the initiatives contained in the voluntary package of measures
in place of a pesticide tax. It is clear that greater awareness
of environmental issues and biodiversity is an added requirement
expected of UK farmers. As such it is a regional and environmental
issue. Training and other technology processes could be funded
in this way as a "pump priming" mechanism.
More farmers should be encouraged to participate
in conservation schemes. Increased funding of the stewardship
schemes will help but simpler schemes that target whole-farm conservation
practices will be particularly useful in the arable sector. The
adoption of conservation headlands has the potential to reverse
many of the adverse trends in wildlife that have occurred in the
past four decades due to changes in production techniques.
We believe that the Government should continue
to be equitable in its application of new wildlife and SSSI protection
laws so that farmers can continue to gain reasonable returns from
designated countryside. This will be payment for their labours
rather than compensation for income foregone. The creation of
new SSSIs should be sympathetic to farming interests or provide
adequate compensation for any negative impacts on the farm business.
The Government should not extend cross-compliance
rules on modulation requirements unless these are similarly applied
elsewhere in the EU. Any monies taken from production payments
should be used to fund measures that "conserve" the
countryside sympathetically. Equally we believe that there must
be consistent and proportionate implementation of European Directives
on environment and conservation so that UK farmers are not disadvantaged.
The Rural Development Programme should have continued growth in
funding from the Government with specific targets such as those
to assist with diversification and re-training. The greatest challenge
will be to stimulate local leadership and encourage local initiatives.
The RDAs will have a crucial role in this, although they require
greater participation from rural members and organisations with
3. THE OPPORTUNITIES
The opportunities and difficulties faced by
agriculture from possible reductions in production subsidies will
vary according to the time-scale of any changes that are made.
With the current economic difficulties facing the industry, the
sudden removal of production subsidies would cause many businesses
to fail. This is most marked in the livestock sectors but it would
be similar, albeit to a lesser extent, in the arable sector. However,
it should be noted that some sectors do not at present receive
such production subsidies. These include pigs and most parts of
the horticultural sector. For these latter groups the transition
away from production subsidies would not be traumatic.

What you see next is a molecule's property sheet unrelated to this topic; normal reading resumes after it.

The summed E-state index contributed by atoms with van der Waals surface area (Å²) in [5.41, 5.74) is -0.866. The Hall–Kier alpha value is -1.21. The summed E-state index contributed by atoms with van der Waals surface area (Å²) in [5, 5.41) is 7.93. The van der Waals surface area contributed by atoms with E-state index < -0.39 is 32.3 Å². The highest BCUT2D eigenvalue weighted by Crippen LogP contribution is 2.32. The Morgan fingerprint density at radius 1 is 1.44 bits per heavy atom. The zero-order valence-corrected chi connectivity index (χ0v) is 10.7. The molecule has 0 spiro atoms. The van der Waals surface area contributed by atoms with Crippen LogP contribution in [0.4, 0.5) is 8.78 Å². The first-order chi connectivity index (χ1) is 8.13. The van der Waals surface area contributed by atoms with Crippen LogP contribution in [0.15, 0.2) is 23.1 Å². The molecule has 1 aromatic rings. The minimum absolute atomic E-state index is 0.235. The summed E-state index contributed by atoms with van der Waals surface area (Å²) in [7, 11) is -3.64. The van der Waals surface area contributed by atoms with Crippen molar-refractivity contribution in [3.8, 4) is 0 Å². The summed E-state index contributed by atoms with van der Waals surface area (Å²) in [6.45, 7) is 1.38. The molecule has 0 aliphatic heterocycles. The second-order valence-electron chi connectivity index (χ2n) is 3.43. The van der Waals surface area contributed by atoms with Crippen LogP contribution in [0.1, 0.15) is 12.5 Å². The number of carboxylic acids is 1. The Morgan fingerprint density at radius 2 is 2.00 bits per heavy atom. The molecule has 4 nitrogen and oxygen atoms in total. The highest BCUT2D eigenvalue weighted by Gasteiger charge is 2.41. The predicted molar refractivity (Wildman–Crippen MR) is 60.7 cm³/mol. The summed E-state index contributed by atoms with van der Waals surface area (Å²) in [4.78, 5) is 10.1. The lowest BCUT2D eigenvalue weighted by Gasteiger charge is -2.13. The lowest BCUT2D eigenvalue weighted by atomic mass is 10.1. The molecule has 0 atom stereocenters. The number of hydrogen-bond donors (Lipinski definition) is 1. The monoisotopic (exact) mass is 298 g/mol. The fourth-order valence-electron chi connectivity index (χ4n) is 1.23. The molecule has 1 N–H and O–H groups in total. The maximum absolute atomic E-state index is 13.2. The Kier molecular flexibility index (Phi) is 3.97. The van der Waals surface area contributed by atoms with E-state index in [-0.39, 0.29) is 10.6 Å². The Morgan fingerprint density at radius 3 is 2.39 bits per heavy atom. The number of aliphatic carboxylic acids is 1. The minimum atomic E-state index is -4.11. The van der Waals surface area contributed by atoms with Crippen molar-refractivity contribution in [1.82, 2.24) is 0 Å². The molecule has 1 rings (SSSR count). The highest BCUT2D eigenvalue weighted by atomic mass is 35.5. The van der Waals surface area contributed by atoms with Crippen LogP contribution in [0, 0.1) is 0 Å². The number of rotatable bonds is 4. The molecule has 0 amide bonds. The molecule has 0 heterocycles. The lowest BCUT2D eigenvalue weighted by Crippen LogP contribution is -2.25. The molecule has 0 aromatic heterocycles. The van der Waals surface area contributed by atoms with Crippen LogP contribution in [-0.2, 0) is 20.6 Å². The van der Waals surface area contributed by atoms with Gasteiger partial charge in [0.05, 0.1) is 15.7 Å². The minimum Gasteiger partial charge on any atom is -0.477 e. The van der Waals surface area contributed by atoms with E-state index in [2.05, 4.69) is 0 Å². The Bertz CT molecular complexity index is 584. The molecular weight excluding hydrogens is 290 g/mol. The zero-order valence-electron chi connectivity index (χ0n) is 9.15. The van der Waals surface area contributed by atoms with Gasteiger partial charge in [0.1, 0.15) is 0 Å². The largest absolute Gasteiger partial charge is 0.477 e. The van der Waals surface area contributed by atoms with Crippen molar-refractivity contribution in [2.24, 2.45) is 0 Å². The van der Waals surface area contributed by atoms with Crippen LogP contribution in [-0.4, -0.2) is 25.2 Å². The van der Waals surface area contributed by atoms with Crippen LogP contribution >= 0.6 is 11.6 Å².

In the UK we would expect this change to result
in larger, more specialised farms that would be growing commodity
crops such as cereals and pulses for a world market. Although
all of the EU countries would be making, one presumes, identical
changes at the same time this would not be true of other major
producers. The USA would still be in a dominant position for some
crops and their growers would probably still be in receipt of
faintly camouflaged production subsidies.
An example is often quoted to show that a rapid
transition away from production subsidies can be made. This is
where the New Zealand government moved away from supports to the
livestock industries. Although this was successful in the long-term,
it resulted in a move to larger sheep and beef units and a high
level of diversification into new crops. Some of the smaller family
farms were lost. There is no exact read-over to the UK situation
because production payments were not generally replaced by environmental
In the UK any change away from production payments
would have to be dove-tailed to a range of well-designed schemes
that would allow a flow of environmental payments to the same
farms with reduced incomes from the loss of the former payments.
Such a transition is more than likely to result in deficiencies
or inequalities between the old and new systems. Equally, any
such environmental schemes and payments would rely on careful
designs and well conceived objectives. In the current debate there
is often a lack of focus on the environmental remediation or improvements
that are being sought within the farming landscape.
We believe that this transition would be challenging
at the UK level and extremely difficult across the whole EU community
due to the massive range in farming types and local conditions.
17 December 2001